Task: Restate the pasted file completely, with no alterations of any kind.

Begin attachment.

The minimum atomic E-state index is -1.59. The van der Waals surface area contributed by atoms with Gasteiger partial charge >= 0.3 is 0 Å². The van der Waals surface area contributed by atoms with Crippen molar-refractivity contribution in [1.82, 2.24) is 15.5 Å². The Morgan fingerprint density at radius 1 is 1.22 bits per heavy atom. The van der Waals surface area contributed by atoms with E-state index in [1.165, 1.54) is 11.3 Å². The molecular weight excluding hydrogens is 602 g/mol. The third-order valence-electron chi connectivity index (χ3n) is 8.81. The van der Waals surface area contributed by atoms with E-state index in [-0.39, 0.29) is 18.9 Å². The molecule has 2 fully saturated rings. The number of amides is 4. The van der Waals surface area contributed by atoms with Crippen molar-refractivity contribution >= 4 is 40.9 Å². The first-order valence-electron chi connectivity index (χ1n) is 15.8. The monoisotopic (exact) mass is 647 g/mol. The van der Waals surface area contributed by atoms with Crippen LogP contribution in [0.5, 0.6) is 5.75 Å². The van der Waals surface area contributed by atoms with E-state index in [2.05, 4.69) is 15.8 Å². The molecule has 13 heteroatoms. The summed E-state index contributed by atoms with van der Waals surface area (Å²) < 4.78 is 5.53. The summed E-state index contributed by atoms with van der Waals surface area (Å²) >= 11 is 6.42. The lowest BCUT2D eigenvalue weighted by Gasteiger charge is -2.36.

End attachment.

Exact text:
The minimum atomic E-state index is -1.59. The van der Waals surface area contributed by atoms with Gasteiger partial charge >= 0.3 is 0 Å². The van der Waals surface area contributed by atoms with Crippen molar-refractivity contribution in [1.82, 2.24) is 15.5 Å². The Morgan fingerprint density at radius 1 is 1.22 bits per heavy atom. The van der Waals surface area contributed by atoms with E-state index in [1.165, 1.54) is 11.3 Å². The molecular weight excluding hydrogens is 602 g/mol. The third-order valence-electron chi connectivity index (χ3n) is 8.81. The van der Waals surface area contributed by atoms with E-state index in [-0.39, 0.29) is 18.9 Å². The molecule has 2 fully saturated rings. The number of amides is 4. The van der Waals surface area contributed by atoms with Crippen molar-refractivity contribution >= 4 is 40.9 Å². The first-order valence-electron chi connectivity index (χ1n) is 15.8. The monoisotopic (exact) mass is 647 g/mol. The van der Waals surface area contributed by atoms with Crippen LogP contribution in [0.5, 0.6) is 5.75 Å². The van der Waals surface area contributed by atoms with E-state index in [2.05, 4.69) is 15.8 Å². The molecule has 13 heteroatoms. The summed E-state index contributed by atoms with van der Waals surface area (Å²) < 4.78 is 5.53. The summed E-state index contributed by atoms with van der Waals surface area (Å²) >= 11 is 6.42. The lowest BCUT2D eigenvalue weighted by Gasteiger charge is -2.36.